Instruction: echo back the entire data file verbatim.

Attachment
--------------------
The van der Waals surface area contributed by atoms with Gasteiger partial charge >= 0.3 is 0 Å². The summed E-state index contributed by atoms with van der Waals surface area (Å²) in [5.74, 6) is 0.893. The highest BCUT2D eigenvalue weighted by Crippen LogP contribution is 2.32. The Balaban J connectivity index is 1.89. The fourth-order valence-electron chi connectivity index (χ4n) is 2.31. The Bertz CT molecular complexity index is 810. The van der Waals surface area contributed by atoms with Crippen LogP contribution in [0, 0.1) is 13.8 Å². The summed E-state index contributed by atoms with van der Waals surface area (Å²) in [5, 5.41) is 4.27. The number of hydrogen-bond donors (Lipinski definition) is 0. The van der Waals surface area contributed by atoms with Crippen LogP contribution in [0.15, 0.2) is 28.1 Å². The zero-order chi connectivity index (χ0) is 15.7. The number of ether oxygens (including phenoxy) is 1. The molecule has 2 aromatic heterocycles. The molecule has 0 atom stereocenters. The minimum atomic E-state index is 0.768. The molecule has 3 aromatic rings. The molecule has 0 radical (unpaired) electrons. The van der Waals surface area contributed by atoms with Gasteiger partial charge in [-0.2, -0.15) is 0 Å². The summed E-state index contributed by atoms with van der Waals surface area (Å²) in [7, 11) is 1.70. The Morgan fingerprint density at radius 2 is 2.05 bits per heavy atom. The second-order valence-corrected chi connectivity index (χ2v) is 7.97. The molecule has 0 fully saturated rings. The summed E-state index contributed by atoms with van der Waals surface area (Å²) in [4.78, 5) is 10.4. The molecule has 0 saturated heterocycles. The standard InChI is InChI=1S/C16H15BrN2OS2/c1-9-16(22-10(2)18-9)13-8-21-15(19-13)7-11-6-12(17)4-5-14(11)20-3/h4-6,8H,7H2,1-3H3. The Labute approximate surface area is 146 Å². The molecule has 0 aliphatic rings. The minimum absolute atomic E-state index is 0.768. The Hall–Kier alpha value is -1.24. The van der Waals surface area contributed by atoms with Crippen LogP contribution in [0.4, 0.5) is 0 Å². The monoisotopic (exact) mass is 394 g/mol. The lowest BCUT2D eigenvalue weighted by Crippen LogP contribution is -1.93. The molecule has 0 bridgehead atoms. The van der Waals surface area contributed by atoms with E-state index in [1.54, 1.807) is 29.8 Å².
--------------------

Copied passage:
The van der Waals surface area contributed by atoms with Gasteiger partial charge >= 0.3 is 0 Å². The summed E-state index contributed by atoms with van der Waals surface area (Å²) in [5.74, 6) is 0.893. The highest BCUT2D eigenvalue weighted by Crippen LogP contribution is 2.32. The Balaban J connectivity index is 1.89. The fourth-order valence-electron chi connectivity index (χ4n) is 2.31. The Bertz CT molecular complexity index is 810. The van der Waals surface area contributed by atoms with Crippen LogP contribution in [0, 0.1) is 13.8 Å². The summed E-state index contributed by atoms with van der Waals surface area (Å²) in [5, 5.41) is 4.27. The number of hydrogen-bond donors (Lipinski definition) is 0. The van der Waals surface area contributed by atoms with Crippen LogP contribution in [0.15, 0.2) is 28.1 Å². The zero-order chi connectivity index (χ0) is 15.7. The number of ether oxygens (including phenoxy) is 1. The molecule has 2 aromatic heterocycles. The molecule has 0 atom stereocenters. The minimum atomic E-state index is 0.768. The molecule has 3 aromatic rings. The molecule has 0 radical (unpaired) electrons. The van der Waals surface area contributed by atoms with Gasteiger partial charge in [-0.2, -0.15) is 0 Å². The summed E-state index contributed by atoms with van der Waals surface area (Å²) in [7, 11) is 1.70. The Morgan fingerprint density at radius 2 is 2.05 bits per heavy atom. The second-order valence-corrected chi connectivity index (χ2v) is 7.97. The molecule has 0 fully saturated rings. The summed E-state index contributed by atoms with van der Waals surface area (Å²) in [4.78, 5) is 10.4. The molecule has 0 saturated heterocycles. The standard InChI is InChI=1S/C16H15BrN2OS2/c1-9-16(22-10(2)18-9)13-8-21-15(19-13)7-11-6-12(17)4-5-14(11)20-3/h4-6,8H,7H2,1-3H3. The Labute approximate surface area is 146 Å². The molecule has 0 aliphatic rings. The minimum absolute atomic E-state index is 0.768. The Hall–Kier alpha value is -1.24. The van der Waals surface area contributed by atoms with Crippen LogP contribution in [0.4, 0.5) is 0 Å². The monoisotopic (exact) mass is 394 g/mol. The lowest BCUT2D eigenvalue weighted by Crippen LogP contribution is -1.93. The molecule has 0 bridgehead atoms. The van der Waals surface area contributed by atoms with E-state index in [1.54, 1.807) is 29.8 Å².